To learn more about and hurricane litigation, I spoke with expert meteorologist Dave Nolan.
Q. Before we talk about hurricane insurance litigation, tell us a little about yourself.
A. I’m an Associate Professor of Meteorology at the University of Miami. Most of my current research focuses on hurricane formation and intensification. Also on the boundary layer—the part of the hurricane that interacts with the ocean or the land—and on hurricanes and climate change. Previously I’ve worked on tornadoes and tropical meteorology. My Ph.D. work was on fluid dynamics.
Q. What lessons can be learned from the uptick in Atlantic hurricane and tropical storm activity during the past decade?
A. One lesson people are learning is that if hurricane seasons stay as active as they’ve been, every community along the gulf coast will be hit eventually. Some have already been annihilated.
We always knew there was a certain distance back from the water we had to go to build safely. Our view of what that distance is will have to change. For example, in Pensacola, 30 yards from the beach, things will still be blown away.
Q. Tell us a little about your forensic methods.
A. For cases on which I’ve worked as a meteorological expert on matters involving hurricane damages, where I had to report on details such as wind speed occurring at a particular moment and a particular height, I’ve had to do a lot of original research. On questions such as what was the peak gust, what was the sustained wind, etc., you can’t just look the answers up in a table.
For such matters I have to go into the literature and figure out the answer. And my impression is that not everyone who’s working on these cases is doing so. I’ve seen expert reports from other experts where this work hadn’t been done. But I believe that was simply because they didn’t have the training necessary to perform the research and arrive at more accurate results.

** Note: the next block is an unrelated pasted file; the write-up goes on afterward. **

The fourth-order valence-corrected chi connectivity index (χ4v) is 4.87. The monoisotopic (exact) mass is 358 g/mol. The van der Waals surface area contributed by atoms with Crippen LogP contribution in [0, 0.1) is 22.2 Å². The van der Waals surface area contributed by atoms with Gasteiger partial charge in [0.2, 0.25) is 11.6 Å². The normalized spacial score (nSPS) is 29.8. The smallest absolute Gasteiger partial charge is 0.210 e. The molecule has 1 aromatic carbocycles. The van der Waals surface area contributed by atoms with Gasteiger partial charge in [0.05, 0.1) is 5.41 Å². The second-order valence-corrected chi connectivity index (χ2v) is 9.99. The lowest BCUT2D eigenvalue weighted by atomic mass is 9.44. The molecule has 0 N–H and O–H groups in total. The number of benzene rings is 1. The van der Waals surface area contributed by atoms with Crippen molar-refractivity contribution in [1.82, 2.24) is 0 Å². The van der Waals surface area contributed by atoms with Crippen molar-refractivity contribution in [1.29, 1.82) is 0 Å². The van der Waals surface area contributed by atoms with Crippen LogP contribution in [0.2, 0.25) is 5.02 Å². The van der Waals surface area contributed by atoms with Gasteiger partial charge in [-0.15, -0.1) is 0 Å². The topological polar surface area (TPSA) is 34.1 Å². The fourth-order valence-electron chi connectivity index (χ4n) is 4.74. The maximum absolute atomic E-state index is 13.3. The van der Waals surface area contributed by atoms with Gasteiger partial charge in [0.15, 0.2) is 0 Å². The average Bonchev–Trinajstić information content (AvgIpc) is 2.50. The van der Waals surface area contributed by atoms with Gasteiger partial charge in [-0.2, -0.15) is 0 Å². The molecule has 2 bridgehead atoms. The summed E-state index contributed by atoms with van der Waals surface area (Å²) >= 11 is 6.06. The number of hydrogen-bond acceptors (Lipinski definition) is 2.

Q. How can this be the case?
The science isn’t there. If you ask, “In the eyewall, how does wind vary with height from some altitude down to the surface?” there’s no clear answer to that question yet without doing a lot of work. For the general question, “How does wind vary with height?” there are formulas, but we still have limited information on applying those formulas to hurricanes.
My point is that when you ask meteorological experts to comment on these cases, they have to do research. If they’re simply plugging in numbers without that research, it’s not going to work. It would be like asking a forensics lab to analyze new DNA that they’d never seen before.
Q. Are you, and other scientists like you, doing work now that will eventually produce tables that others can use to look up the answer in the future?
A. Some of my research projects are geared toward answering those questions, yes. But the results come out slowly. Take storm surge, for example. Since Katrina there’s been a lot of research to try and determine why the storm surge was as large as it was. For one case I worked on I was reading about computer simulations that had only been developed a few years before.
The number of people in funding on weather-related research is tiny compared to other sciences. For a given meteorological problem you might find there are 5-10 people in the world working on it, whereas if you looked at a research issue in, say, diabetes, you’d find more than 100 labs working on it. The level of activity is higher in other fields. In one way, it’s nice—when I publish, I know it’s not likely someone else will beat me to my research findings. But it means new understanding is acquired slowly.